Enjoy these great health posts from today’s edition of Tuesday Health Talk!
- McDonalds pulled tomatoes from sandwiches served in the United States on Monday amid a nationwide Salmonella outbreak. The move came two days after the Food and Drug Administration warned restaurants and retailers not to serve round or Roma tomatoes unless they were grown in areas untouched by the outbreak. McDonald’s said it was imposing a total ban on those types of tomatoes as a precautionary measure. The chain said it had received no reports of illness among its customers.
- Salmonella food poisoning first linked to uncooked tomatoes has spread to 16 states, federal health officials said Saturday. Investigations by the Texas and New Mexico Departments of Health and the U.S. Indian Health Service have tied 56 cases in Texas and 55 in New Mexico to raw, uncooked, tomatoes.
- Sen. Edward M. Kennedy is back home from brain cancer surgery with something he didn’t have before: lots of treatment options. Because his tumor was operable, the 76-year-old senator is a candidate for the most promising treatments traditional and experimental being used against his dire disease.
- Men are 25 percent less likely than women to visit a doctor, according to a government study. The Agency for Healthcare Research and Quality released the study, which was covered by CNN.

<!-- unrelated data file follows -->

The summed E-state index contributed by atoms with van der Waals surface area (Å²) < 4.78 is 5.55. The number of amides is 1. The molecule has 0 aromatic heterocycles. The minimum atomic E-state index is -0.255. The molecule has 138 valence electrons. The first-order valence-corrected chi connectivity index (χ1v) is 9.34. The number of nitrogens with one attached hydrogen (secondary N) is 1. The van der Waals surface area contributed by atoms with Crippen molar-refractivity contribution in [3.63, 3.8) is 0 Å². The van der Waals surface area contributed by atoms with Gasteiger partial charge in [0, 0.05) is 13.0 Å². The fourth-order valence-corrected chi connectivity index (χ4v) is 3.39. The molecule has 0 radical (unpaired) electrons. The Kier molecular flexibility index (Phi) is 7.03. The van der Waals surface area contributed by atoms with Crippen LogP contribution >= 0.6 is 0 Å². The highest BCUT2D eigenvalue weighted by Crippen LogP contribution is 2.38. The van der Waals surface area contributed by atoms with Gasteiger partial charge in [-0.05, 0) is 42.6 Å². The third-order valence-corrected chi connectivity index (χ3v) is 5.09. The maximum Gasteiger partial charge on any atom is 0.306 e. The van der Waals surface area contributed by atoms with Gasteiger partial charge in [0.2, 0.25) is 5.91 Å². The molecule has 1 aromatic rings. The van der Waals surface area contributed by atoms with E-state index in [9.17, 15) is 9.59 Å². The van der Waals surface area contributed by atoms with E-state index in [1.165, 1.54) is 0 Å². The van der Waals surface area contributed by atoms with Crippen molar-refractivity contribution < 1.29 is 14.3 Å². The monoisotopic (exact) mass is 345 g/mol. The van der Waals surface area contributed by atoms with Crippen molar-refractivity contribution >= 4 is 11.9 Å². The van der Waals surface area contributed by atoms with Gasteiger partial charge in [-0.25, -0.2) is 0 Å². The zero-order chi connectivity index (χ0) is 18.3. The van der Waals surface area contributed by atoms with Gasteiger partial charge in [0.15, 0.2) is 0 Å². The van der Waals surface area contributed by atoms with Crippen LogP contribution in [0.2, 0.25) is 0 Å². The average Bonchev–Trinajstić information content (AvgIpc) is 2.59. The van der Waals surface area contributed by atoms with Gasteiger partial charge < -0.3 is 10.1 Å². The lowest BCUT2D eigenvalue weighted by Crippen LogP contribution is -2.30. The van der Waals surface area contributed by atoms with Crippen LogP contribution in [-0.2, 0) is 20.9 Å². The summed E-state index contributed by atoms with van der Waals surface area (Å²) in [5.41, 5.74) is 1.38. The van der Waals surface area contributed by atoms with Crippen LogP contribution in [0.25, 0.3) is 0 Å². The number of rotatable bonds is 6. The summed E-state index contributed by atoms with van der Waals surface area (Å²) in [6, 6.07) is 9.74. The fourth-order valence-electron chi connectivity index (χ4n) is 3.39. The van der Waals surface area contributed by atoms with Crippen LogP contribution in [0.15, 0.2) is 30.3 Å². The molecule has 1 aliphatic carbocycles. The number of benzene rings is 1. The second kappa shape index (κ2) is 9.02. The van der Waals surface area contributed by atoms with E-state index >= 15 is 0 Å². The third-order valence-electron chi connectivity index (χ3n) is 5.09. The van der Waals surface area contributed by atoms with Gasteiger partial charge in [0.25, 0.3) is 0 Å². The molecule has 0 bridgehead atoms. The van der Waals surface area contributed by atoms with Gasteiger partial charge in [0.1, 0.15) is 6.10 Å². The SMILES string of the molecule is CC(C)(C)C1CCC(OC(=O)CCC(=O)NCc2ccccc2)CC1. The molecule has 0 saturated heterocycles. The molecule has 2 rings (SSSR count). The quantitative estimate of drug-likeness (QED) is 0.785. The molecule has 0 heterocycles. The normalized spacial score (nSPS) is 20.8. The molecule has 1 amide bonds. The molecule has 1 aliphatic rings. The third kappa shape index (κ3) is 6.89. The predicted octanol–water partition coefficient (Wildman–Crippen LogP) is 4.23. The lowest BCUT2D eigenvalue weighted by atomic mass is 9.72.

- Microsoft Corp and Kaiser Permanente, the biggest U.S. health maintenance organization (HMO), are working on a patient information exchange pilot program to help give patients more control over their health records, The Wall Street Journal said on Monday.
- Sure, exercise is good for your waistline, your heart, your bones but might it also help prevent addiction to drugs or alcohol? There are some tantalizing clues that physical activity might spur changes in the brain to do just that. Now the U.S. government is beginning a push for hard research to prove it.
- The pace of life gets faster and faster, and people try to cram more and more into every minute of the day. As things get more hectic, sleep tends to get short shrift. It’s seen as wasted time, lost forever. “For healthy people, there’s a big temptation to voluntarily restrict sleep, to stay up an hour or two or get up an hour or two earlier,” said Dr. Greg Belenky, director of the Sleep and Performance Research Center at Washington State University Spokane. “But you’re really reducing your productivity and exposing yourself to risk,” Belenky added.